Pope Francis has signed off on the miracle needed to make Mother Teresa a saint, giving the nun who cared for the poorest of the poor one of the Catholic Church's highest honours just two decades after her death.
The Vatican said Friday that Francis approved a decree attributing a miracle to Mother Teresa's intercession during an audience with the head of the Vatican's saint-making office on Thursday, his 79th birthday.
No date was set for the canonization, but Italian media have speculated that the ceremony will take place in the first week of September — to coincide with the anniversary of her death, and during Francis' Holy Year of Mercy.
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"This is fantastic news. We are very happy," said Sunita Kumar, a spokeswoman for the Missionaries of Charity in the eastern city of Kolkata (earlier called Calcutta), where Mother Teresa lived and worked.
Mother Teresa, a Nobel Peace Prize winner, died on Sept. 5, 1997, aged 87. At the time, her Missionaries of Charity order had nearly 4,000 nuns and ran roughly 600 orphanages, soup kitchens, homeless shelters and clinics around the world.
Francis, whose papacy has been dedicated to ministering to the poor just as Mother Teresa did, is a known fan. During his September 2014 visit to Albania, Francis confided to his interpreter that he was not only impressed by her fortitude, but in some ways feared it.
Francis recounted that he had met Mother Teresa, an ethnic Albanian, when they attended a 1994 bishop synod at the Vatican together. At the time, he was Archbishop Jorge Mario Bergoglio.
"Bergoglio had Mother Teresa behind him, nearby, and he heard her intervene often with great strength, without letting herself in any way be intimidated by this assembly of bishops," the Vatican spokesman, the Rev. Federico Lombardi, later recounted. "And from that he developed a great esteem for her, as a strong woman, a woman able to give courageous testimony."
But Bergoglio, who has long shown admiration for the women who raised him and taught him, added: "I would have been afraid to have had her as my superior, since she was so tough."
Mother Teresa was born Agnes Gonxha Bojaxhiu on Aug. 26, 1910, in Skopje, Macedonia.
She joined the Loreto order of nuns in 1928 and in 1946, while travelling by train from Calcutta to Darjeeling, was inspired to found the Missionaries of Charity order.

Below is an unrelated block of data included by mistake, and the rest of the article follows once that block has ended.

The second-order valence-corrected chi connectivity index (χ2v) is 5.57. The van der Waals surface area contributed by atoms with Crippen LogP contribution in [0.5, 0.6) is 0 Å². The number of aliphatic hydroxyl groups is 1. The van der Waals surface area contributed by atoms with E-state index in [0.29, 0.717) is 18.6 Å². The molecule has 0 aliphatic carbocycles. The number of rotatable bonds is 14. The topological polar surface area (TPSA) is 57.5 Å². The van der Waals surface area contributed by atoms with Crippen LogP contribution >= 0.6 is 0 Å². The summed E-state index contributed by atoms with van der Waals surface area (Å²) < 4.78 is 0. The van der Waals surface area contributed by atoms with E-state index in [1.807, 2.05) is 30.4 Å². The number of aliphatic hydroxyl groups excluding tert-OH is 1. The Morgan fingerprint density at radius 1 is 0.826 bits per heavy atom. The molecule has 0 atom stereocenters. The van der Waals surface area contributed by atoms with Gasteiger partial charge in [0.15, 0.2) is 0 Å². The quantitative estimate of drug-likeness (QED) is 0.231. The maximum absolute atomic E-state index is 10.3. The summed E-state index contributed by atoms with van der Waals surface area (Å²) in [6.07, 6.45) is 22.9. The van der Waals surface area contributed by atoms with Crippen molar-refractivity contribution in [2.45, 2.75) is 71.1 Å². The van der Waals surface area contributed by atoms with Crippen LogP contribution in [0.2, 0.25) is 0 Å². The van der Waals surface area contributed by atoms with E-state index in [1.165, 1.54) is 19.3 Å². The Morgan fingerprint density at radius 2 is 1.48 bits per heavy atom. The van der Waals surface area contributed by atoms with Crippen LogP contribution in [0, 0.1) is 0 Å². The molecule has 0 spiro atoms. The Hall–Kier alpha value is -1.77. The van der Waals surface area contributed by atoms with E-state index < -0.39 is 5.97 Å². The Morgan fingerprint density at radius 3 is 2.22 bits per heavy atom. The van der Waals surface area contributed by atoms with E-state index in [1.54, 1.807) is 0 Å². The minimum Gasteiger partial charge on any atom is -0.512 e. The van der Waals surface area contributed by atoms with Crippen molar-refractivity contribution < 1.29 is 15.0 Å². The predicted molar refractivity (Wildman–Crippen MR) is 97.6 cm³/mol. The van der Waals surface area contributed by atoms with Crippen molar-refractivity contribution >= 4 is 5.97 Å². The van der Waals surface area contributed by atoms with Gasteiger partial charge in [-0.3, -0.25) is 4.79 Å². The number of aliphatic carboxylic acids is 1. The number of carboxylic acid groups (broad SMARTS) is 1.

The order was established four years later and has since opened more than 130 houses worldwide to provide comfort and care for the needy, sick and "poorest of the poor."
Mother Teresa won the Nobel Peace Prize in 1979 for her work with Calcutta's destitute and ill — work which continued even after she herself took sick.
"The poor give us much more than we give them," Mother Teresa said in 1977. "They're such strong people, living day to day with no food. And they never curse, never complain."
Waiting period waived
St. John Paul II, one of Mother Teresa's greatest champions, waived the normal five-year waiting period for her beatification process to begin and launched it a year after she died, convinced of her saintliness and apparently intent on at least beatifying her in his lifetime.
He bestowed that honour on her in 2003 in a Vatican ceremony.
The miracle needed for her canonization concerns the inexplicable cure in 2008 of a man in Brazil with multiple brain abscesses who, within a day of being in a coma, was cured, according to a report in Avvenire, the newspaper of the Italian bishops' conference. The Vatican ascertained that his wife's prayers for Mother Teresa's intercession were responsible, the report said.
"Best Christmas gift"
Archbishop of Kolkata Thomas D'Souza said the news of the Vatican's decision was "the best Christmas gift one can get."
"We are grateful to God and we are extremely happy," he said.
While Mother Teresa is known and beloved by many around the world, she was not beloved by all. She was criticized for taking donations from Haitian dictator Jean-Claude Duvalier and disgraced American financier Charles Keating. Detractors opposed her stance against birth-control use in Calcutta's slums, which was nevertheless in keeping with church teaching opposing artificial birth control.